74. Skill Description: What Standard Requires
  75. A B C D E 1 2 3 4 5
  76. Description Analyzing is... TAG
  77. Think Pair Share Analyze means . . .
  78. Analyzing is. . . Examining Taking apart Appraising Noticing Details Dissecting Discerning
  79. Motivational Mind Set: Through Emotions get their Attention Copy a Dollar Analyze Analysis w/Optical Illusions Skill Description: What Standard Requires Menu of Operations: “How-to” Steps for Students Instructional Strategy:“Process as Content” Assessment: Judgment of Product or Performance Reflection: Student Comment on Process
  80. Menu of Operations “How-to” Steps for Students
  81. PART Preview the whole situation. Assess the individual parts. Reorganize by similarities and differences. Turn the analysis into a summary or synthesis. Menu of Operations: “How-to” Steps for Students
  82. Motivational Mind Set: Through Emotions get their Attention Copy a Dollar Analyze Analysis w/Optical Illusions Skill Description: What Standard Requires Preview the whole situation. Assess the individual parts. Reorganize by similarities and differences. Turn the analysis into a summary or synthesis. Menu of Operations: “How-to” Steps for Students Instructional Strategy:“Process as Content” Assessment: Judgment of Product or Performance Reflection: Student Comment on Process
  83. Instructional Strategy:“Process as Content”
  84. Video: Video Content 90 seconds long Cell Phone Ad From S. Korea What things (elements) might you see that you will have to account for when analyzing this video
  85. Disconnect to Connect Video http://www.youtube.com/watch?v=7ae0tzVo8Fw
  86. PART Preview the whole situation. Assess the individual parts. Reorganize by similarities and differences. Turn the analysis into a summary or synthesis. Menu of Operations: “How-to” Steps for Students
  87. Video
  88. PART Preview the whole situation. Assess the individual parts. Reorganize by similarities and differences. Turn the analysis into a summary or synthesis. What is the same about each scene? Characters? Setting? Action? What is the different about each scene? Characters? Setting? Action? Generate a Five word Synthesis of this video.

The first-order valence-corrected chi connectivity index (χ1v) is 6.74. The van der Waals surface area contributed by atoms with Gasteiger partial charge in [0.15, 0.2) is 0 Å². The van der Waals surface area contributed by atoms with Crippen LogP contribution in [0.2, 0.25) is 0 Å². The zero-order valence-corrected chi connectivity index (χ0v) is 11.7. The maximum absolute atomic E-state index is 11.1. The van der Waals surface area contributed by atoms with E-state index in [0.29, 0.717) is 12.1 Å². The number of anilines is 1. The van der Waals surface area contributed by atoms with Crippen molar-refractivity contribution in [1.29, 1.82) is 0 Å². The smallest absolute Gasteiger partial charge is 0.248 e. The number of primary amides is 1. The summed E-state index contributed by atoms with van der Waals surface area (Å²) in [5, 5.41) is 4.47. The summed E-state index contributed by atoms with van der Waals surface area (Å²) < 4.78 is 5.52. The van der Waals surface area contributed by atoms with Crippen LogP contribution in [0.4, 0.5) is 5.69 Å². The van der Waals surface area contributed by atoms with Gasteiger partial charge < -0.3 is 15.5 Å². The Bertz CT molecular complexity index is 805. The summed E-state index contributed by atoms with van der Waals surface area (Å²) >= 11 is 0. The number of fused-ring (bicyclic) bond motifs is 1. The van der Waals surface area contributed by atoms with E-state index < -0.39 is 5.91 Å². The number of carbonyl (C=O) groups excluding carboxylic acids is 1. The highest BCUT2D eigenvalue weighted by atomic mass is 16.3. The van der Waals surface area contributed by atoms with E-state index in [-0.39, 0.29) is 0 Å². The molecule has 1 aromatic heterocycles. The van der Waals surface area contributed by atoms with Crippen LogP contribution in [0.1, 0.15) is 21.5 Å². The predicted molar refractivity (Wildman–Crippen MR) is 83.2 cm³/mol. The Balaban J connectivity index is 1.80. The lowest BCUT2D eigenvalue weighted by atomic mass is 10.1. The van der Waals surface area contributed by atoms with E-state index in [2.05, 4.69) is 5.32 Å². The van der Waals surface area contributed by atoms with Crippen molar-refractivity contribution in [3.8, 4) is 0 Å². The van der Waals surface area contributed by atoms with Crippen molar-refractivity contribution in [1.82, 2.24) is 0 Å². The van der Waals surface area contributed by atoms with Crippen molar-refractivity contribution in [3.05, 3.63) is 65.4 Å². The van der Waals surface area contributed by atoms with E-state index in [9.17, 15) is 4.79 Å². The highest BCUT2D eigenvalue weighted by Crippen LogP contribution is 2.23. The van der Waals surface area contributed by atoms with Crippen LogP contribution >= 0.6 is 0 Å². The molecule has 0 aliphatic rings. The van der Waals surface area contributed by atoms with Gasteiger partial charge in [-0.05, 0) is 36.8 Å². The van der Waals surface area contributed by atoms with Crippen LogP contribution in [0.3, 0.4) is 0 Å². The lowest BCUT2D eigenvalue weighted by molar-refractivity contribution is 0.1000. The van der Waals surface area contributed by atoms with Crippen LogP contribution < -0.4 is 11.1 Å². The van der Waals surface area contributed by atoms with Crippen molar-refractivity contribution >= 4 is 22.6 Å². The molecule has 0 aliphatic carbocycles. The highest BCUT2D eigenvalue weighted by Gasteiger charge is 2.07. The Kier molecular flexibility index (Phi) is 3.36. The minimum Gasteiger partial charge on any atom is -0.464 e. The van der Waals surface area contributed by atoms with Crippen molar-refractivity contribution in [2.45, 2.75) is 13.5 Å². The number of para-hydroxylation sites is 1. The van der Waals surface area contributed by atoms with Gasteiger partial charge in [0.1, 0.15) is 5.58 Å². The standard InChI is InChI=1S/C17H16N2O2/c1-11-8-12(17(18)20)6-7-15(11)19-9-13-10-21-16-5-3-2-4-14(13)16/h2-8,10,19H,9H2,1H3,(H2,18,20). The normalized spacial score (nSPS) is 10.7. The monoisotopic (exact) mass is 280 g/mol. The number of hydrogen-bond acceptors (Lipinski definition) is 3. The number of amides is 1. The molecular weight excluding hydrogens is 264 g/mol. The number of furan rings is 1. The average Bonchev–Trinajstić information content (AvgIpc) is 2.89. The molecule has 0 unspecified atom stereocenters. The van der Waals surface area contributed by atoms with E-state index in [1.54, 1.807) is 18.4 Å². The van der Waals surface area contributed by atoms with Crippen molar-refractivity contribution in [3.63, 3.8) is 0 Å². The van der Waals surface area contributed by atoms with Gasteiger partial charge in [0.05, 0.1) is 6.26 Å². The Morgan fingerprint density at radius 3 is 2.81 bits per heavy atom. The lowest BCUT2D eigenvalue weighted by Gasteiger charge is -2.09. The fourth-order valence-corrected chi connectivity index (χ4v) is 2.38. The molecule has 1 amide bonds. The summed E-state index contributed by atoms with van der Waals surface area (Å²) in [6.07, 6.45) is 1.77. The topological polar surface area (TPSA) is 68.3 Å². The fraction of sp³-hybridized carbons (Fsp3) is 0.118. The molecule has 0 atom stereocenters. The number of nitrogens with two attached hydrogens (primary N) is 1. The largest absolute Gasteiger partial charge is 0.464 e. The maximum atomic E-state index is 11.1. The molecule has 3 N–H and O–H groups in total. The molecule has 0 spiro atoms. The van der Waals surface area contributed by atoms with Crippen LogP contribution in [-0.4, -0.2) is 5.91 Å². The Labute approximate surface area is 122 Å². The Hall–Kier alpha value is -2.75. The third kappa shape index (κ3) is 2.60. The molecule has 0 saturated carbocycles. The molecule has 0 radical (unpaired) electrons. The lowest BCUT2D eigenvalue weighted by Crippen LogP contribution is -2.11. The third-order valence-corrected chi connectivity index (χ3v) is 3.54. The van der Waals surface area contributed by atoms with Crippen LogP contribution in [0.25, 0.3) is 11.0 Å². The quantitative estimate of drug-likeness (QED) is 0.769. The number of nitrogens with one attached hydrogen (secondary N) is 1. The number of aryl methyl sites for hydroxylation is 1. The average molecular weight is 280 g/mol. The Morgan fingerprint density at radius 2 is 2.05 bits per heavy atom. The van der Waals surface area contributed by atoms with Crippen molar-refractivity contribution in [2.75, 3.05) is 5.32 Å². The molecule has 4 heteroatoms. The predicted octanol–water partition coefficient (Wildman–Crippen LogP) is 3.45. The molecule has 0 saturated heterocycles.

89. Motivational Mind Set: Through Emotions get their Attention Copy a Dollar Analyze Analysis w/Optical Illusions Skill Description: What Standard Requires Preview the whole situation. Assess the individual parts. Reorganize by similarities and differences. Turn the analysis into a summary or synthesis. Menu of Operations: “How-to” Steps for Students Instructional Strategy:“Process as Content” Disconnect to Connect Video - Mind Map / Synthesis Assessment: Judgment of Product or Performance Reflection: Student Comment on Process
  90. Assessment: Judgment of Product or Performance
  91. Motivational Mind Set: Through Emotions get their Attention Copy a Dollar Analyze Analysis w/Optical Illusions Skill Description: What Standard Requires Preview the whole situation. Assess the individual parts. Reorganize by similarities and differences. Turn the analysis into a summary or synthesis. Menu of Operations: “How-to” Steps for Students Instructional Strategy:“Process as Content” Disconnect to Connect Video - Mind Map / Synthesis Assessment: Judgment of Product or Performance Share Synthesis with Partner Reflection: Student Comment on Process
  92. Reflection: Student Comment on Process
  93. Mrs. Potters Questions What were you supposed to do? What did you do well? What might you do differently next time? How can I be of help?
  94. Motivational Mind Set: Through Emotions get their Attention Copy a Dollar Analyze Analysis w/Optical Illusions Skill Description: What Standard Requires Preview the whole situation. Assess the individual parts. Reorganize by similarities and differences. Turn the analysis into a summary or synthesis. Menu of Operations: “How-to” Steps for Students Instructional Strategy:“Process as Content” Disconnect to Connect Video - Fishbone Assessment: Judgment of Product or Performance Share Synthesis with Partner Reflection: Student Comment on Process Mrs. Potters Questions
  95. Analyze the nutritional value of your lunch Career / College Ready Skills Summarize
  96. Shift from “What’s Taught” to “What Students Need to Be Able to Do” To succeed in 21st Century college and careers, students need to be able to: 1. Solve problems 2. Manage oneself 3. Adapt to change 4. Analyze/conceptualize 5. Reflect on /improve performance 6. Communicate 7. Work in teams 8. Create / innovate / critique 9. Engage in learning throughout life
  97. Work in teams Solve problems Communicate Manage oneself Create Innovate Critique Analyze Conceptualize Reflect on /improve performance Engage in learning throughout life Adapt to change
  98. Describe: Provide a Specific Workplace Example 1☐ Solve problems 2☐ Manage oneself 3☐ Adapt to change 4☐ Analyze/conceptualize 5☐ Reflect on /improve performance 6☐ Communicate 7☐ Work in teams 8☐ Create / innovate / critique 9☐ Engage in learning throughout life